Cultural heritage is a complex concept that encompasses a wide range of material objects and immaterial practices. These include paintings and drawings, historic buildings, museums, and a range of cultural sites. It also includes towns, intangible heritage, and the natural environment.
The conceptual assumptions that frame debates about heritage have profound moral implications. For example, the focus on official heritage impedes recognition of people’s personal attachments to history.
Cultural heritage is a set of traditions
Cultural heritage consists of tangible and intangible attributes of a group or society that are passed down from the past. This includes the enduring value of physical artifacts and also social practices, traditional craftsmanship, representations, rituals, and knowledge. UNESCO’s Intangible Cultural Heritage list includes such traditions as the human towers of Tarragona, Spain, cham pottery in Northern Albania, and Haiti’s pumpkin soup known as “Soup Joumou.”
The concept of cultural heritage has evolved through historical development and different values are recognized by different groups of people. This concept has been used as a basis for international treaties and national laws to protect cultural heritage objects.
Nonprofit organizations devoted to ethnic and folk arts are the most prominent providers of cultural heritage programming. They are often sponsored by education, religion, and community improvement and capacity-building subsectors (table 2). However, these organizations do not always have a clear definition of their heritage programming. They may also have a limited budget.
It is a way of life
Heritage is an integral part of the identity and wellbeing of individuals, communities and societies. Blue Shield’s work is based on the belief that cultural heritage, both tangible and intangible, should be protected from loss during conflicts and disasters. However, this view may be problematic if it implies that there is a single universal culture, and a single bounded cultural identity to protect. The assumption of a single culture as the object of cultural preservation and protection can fuel nationalistic movements and chauvinistic grass-root organisations.
The impulse to document, preserve and study a particular culture has resulted in the establishment of great libraries, museums, archivists and scholarly disciplines such as history, archaeology, philology, museology, and art and architecture. But what is a culture, and how can it be defined? This question confronts a range of evaluative concerns, including questions about the legitimacy of cultural property claims by contemporary nations. It also raises issues about the nature of historical continuity.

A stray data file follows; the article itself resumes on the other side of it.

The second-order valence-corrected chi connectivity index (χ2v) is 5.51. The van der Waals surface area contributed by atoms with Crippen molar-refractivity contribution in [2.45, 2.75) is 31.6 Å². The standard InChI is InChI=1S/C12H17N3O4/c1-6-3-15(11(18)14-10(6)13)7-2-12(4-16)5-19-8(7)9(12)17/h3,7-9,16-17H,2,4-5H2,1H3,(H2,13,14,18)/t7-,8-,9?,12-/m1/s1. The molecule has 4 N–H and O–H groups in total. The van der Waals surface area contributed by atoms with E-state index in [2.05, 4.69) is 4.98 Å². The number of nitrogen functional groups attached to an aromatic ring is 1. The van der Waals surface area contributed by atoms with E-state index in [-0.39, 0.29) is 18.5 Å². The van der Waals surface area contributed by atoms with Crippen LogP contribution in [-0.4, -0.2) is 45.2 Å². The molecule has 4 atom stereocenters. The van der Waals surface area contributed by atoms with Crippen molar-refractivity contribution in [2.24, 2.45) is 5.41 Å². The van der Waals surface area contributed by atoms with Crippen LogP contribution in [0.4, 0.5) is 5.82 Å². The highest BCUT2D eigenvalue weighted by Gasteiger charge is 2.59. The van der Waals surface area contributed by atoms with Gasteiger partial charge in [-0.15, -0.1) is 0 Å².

It is a way of thinking
The way we think about cultural heritage affects the way we treat it. It also influences how we engage with moral controversies and questions. For example, if cultural heritage is seen as a common property to be cared for and enjoyed by all, it might not be a good idea to prioritize ownership rights over its preservation. However, this shift to a “stewardship” model is not without its critics.
A key theme in discussions of heritage ethics concerns a tension between universalism and cultural specificity. On the one hand, there is a pull to conceive of cultural heritage as universally valuable, grounding consequent rights or permissions for all concerning its use and possession. On the other hand, there is a push to recognize the special claims of particular groups over their own heritage. These issues are highlighted by the destruction of cultural heritage in armed conflict and natural disaster, as well as by social persecution, including terrorism and xenophobia.
It is a way of being
Cultural heritage is an important way of life and a vital part of human society. It provides an identity for individuals and communities, and contributes to economic development. Its preservation and promotion generate jobs in the heritage industry. In addition, it stimulates other economic activities such as artisanal, design, and fashion businesses. It also promotes tourism.
The protection of cultural heritage is a complex issue, especially when it involves intangible culture. Intangible cultural heritage includes stories, songs, styles, motifs, and practices that are rooted in the culture of a particular group or society. These elements can be difficult to protect because they aren’t physical objects and don’t fit the traditional concept of property rights.
Moreover, they can be endangered by social persecution and armed conflict. These threats have led to the proliferation of international institutions and non-governmental organizations that promote cultural heritage. They include government ministries of culture, museums, libraries, and archives as well as UNESCO, the World Monuments Fund, and the Getty Foundation.